Pep: The thing is, Cook nails it with the first Black Company trilogy. I loved some of those people. I even got behind the romance angle, which is unheard of.
Jose: And you never actually get any serious monologues.
Pep: Wolfe is just on another planet. That guy has no peer.
Jose: The problem is, of course, sometimes Wolfe is just on another planet.
Pep: Also true!
Jose: Whether or not that is a good thing is to be determined. But as a general function, Gene Wolfe does things in the Book of the New Sun [not really read much of his other stuff] that I think most fantasy authors should take serious notes from.
Pep: I haven’t read anything either, but need to. Most current fantasy doesn’t appeal to me. I don’t get Martin, never got into Rothfuss, won’t touch Sanderson because he’s a BYU product.
Jose: Fantasy wants to be mainstream. It’s yearning for the accolades of the Protestant pulpit as it were. I think basically Erickson is the sole author carrying the torch right now.
Pep: He might be.
Jose: Pinto was awesome, but his book [s?] descended quickly into “I want to write about gay relationships.” But the first 250-ish pages had a.) people getting killed, b.) weird blood rights, c.) strange fantasy aliens, d.) best of all, opium trips. Then it descended into happy happy homosexual relationship land, which, while not a problem, became sort of preachy.
Pep: I haven’t read those, but Hal Duncan was the same. I’m ok with gay characters, but am not happy with manipulation via gays. I wish I had more fantasy names to throw out there, but I just haven’t read a lot. I get a craving once in awhile, then I end up reading something weird like Hal Duncan and have to get back to space opera for awhile
Jose: I think the perfect mix is always a combination of hard sci-fi and fantasy. You want the ability to manipulate the rules via unobtanium; things like magic do that.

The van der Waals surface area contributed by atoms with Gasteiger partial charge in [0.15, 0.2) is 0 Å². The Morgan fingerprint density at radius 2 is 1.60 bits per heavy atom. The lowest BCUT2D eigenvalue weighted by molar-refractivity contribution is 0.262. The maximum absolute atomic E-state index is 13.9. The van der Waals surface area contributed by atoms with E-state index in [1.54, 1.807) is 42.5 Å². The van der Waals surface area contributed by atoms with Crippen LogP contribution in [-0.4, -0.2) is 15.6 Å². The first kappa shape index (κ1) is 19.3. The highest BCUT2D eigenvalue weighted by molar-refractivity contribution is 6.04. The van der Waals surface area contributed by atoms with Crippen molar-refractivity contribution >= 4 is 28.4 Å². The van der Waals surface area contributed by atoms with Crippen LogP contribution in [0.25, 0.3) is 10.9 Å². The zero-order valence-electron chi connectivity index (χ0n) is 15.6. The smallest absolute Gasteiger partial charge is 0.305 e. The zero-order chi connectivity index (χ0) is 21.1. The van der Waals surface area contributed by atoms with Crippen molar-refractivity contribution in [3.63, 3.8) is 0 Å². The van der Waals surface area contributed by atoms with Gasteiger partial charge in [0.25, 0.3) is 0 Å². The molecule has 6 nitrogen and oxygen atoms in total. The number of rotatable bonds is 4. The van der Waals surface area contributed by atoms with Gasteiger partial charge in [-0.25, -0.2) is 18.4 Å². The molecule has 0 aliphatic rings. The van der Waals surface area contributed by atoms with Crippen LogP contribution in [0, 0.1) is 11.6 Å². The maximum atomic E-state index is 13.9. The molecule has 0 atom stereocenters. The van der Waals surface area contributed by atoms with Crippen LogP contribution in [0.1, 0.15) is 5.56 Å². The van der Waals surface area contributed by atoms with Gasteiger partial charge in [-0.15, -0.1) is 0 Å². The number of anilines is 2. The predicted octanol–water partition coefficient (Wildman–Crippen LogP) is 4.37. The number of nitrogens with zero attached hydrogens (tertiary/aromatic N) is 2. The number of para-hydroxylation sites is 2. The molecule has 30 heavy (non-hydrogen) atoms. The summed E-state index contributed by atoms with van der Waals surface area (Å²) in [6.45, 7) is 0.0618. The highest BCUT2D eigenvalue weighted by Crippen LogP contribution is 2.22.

Pep: Midnight at the Well of Souls.
Jose: But it has to be about the environment and the world; NOT some goofy David Eddings rip off. Because let’s be frank, the Belgariad did protagonist-based fantasy better than anyone else.
Pep: Har. THERE’S someone I don’t dare return to. Can’t ruin my childhood memories.
Jose: Actually, it holds up pretty well. You can sort of see the artifice when you return, but it works well and he knows it works well. To this day the 1500-esh page romp of the Belgariad is probably the best protagonist based fantasy I’ve read. The Mallorean is good too, but mainly because it doesn’t suck and it’s fun to watch Belgarion yell at people and throw lightning bolts. Other than that, Eddings is awful,
though the Redemption of Athalus is pretty much the greatest book for the first 500 pages, and then the worst book for the last 300 pages.
Pep: Hmm. You tempt me to retry those sometime. I loved those books like you wouldn’t believe, so I’m scared to touch anything he’s done now. See, Belgarion and the Dragonlance crew pretty much defined my childhood, up until the time (partway through Tad Williams) I gave up fantasy and moved to Hard SF. I knew Dragonlance was silly, so it didn’t hurt to reread it and know that it was bad, but I don’t want to lose those happy memories of Garion, Polgara, et al.
Jose: Memory, Sorrow, and Thorn is amazing. If you haven’t read it, you have to. It’s really that good.
Pep: It’s on my list. That’s the one I gave up partway through. Of course, he wasn’t finished writing it at the time and I just ran out of fantasy steam.
Jose: Its 4,000-esh pages of awesome, though it takes time to get into.
Pep: I do need to sit down with a butt kicking fantasy soon.
Jose: Memory, Sorrow and Thorn is a good choice. Simon has some very good moments, like attacking a dragon.
Pep: It’s been on my list for awhile, though of course I don’t move methodically down that list.
At this point, talk turned elsewhere, then wound down for the night.